3D Shaver: Shapeways and Philips Partner to Create the World’s First Customizable 3D Printed Electric Shaver
As manufacturing technology starts to shift from large-scale, mass-produced consumer products to smaller, 3D printed to order products a whole new level of customization will be available to customers. Modern online ordering tools already offer a surprising amount of customization options for a wide range of products. We already know that things like t-shirts can be ordered in specific sizes, different colors and even with unique text or images printed on them. The same principles will soon be possible with more than just things like clothing, because there is no economy of scale involved with 3D printing, it costs the same to mass produce hundreds of the same object, or produce hundreds of personalized objects.
Back in 2007, an idea was born at Dutch technology company Philips to create a service that would offer customers the ability to send in a 3D printable model and have it manufactured to order. The idea eventually was moved to the Philips Lifestyle Incubator program that helps develop innovative tech startups. Since Shapeways was spun off from Philips the two companies have still maintained a close working relationship, and collaborated on several projects over the years. To celebrate the 125th anniversary of Philips being founded in Eindhoven, Netherlands the two companies came together to offer an electric shaver with a customizable, 3D printed case.
The 3D Shaver was developed by Philips, Shapeways and Twikit, an online 3D printable product customization app. On the inside, the 3D Shaver is based on technology from Philips’ line of best selling men’s shavers, but the outside case is personalized and 3D printed based on the customer’s specifications. The 3D Shavers handle can have different designs, textures and colors chosen online at 3dshaver.com. There are eight different colors that can be chosen, and two different external textures, and the design can be customized and altered using a slider.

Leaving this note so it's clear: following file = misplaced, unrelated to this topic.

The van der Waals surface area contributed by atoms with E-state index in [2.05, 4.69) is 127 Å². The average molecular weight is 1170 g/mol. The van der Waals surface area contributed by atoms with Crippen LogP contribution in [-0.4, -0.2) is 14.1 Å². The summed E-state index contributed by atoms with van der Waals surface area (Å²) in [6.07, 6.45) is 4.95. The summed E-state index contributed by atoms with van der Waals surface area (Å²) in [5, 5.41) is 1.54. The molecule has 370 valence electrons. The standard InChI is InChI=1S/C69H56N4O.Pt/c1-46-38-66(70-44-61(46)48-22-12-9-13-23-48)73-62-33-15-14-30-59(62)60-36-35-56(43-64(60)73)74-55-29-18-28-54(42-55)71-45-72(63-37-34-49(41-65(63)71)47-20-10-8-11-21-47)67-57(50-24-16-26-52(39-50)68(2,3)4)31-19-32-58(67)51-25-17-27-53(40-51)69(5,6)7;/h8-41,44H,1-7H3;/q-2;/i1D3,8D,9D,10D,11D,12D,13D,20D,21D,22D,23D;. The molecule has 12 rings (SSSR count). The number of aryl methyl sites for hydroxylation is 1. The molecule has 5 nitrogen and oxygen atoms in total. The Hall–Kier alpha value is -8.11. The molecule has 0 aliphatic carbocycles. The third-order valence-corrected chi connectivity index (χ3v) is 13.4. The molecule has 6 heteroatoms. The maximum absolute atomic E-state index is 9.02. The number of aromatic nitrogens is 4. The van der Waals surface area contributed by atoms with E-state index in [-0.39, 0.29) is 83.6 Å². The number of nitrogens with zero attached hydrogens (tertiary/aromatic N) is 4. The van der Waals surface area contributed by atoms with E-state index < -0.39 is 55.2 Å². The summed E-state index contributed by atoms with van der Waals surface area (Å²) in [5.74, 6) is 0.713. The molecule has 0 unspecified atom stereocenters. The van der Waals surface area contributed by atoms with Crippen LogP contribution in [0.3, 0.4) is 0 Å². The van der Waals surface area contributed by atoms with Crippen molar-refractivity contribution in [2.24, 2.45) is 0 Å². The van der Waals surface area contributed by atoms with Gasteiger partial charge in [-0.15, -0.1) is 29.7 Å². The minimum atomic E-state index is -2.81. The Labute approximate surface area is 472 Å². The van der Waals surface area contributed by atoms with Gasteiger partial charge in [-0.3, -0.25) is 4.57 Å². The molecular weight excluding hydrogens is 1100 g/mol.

Once an order is placed for a shaver, the custom parts are 3D printed and dyed by Shapeways at their facility in Eindhoven. The process takes three days total, one day to 3D print the parts, one day for the binding agent in the parts to completely dry and a third to dye them. When the parts have been 3D printed and colored, they are sent over to a Philips facility in the Netherlands where the final manufacturing and assembly takes place. The shaver and its accessories are packed up in a personalized box and shipped out to the customer. The entire process takes about two to three weeks from order to deliver, and according to Phillips it takes seventeen different people to produce each 3D Shaver.
Shapeways has shared a first-hand look at the 3D Shaver, and shared some impressions.
Here is a video of the 3D Shaver being unboxed:
And here is some video of Shapeways’ European Community Manager, Ruud, shaving off his beard with his 3D Shaver:
Each 3D Shaver costs about $111, which is actually not as expensive as you would think a customized product would be. Unfortunately the 3D Shaver is a limited edition test product, and Philips is only manufacturing 125 units to celebrate their 125th anniversary. Sadly, the 3D Shaver will only be available to customers located in the Netherlands, so we’re out of luck. You can learn more about the 3D Shaver and play around with the Twikit-powered customization tools here. Discuss further in the 3D Printed Electric Shaver forum over at 3DPB.com.[Videos: Shapeways]
You May Also Like
3D Printing News Briefs, August 25, 2021: Software Beta, Self-Replicating Printer, & More
We’re starting with materials in today’s 3D Printing News Briefs, as XJet as announced the commercial availability of alumina ceramic. Moving on, Raise3D has announced the ideaMaker 4.2.0 beta, and...
Facility for Mass Roll-to-Roll 3D Printing to Be Opened by MIT Spinout
Massachusetts manufacturing startup OPT Industries uses automation engineering, computational design, and materials science to develop and manufacture customizable functional materials for 3D printing. The MIT spinout company became well-known for its...
3D Printed Sensor Created by Fraunhofer and ARBURG
One of the many Holy Grails of 3D printing is the ability to 3D print fully functional items in a single build process. Companies like Inkbit and Sakuu are after...
Inkbit Raises $30M in Series B Funding, Plans to Expand Production of 3D Printing System
MIT spinout Inkbit has raised $30 million in a Series B funding round led by venture capital firm Phoenix Venture Partners (PVP). The company intends to use the funds to...
View our broad assortment of in house and third party products.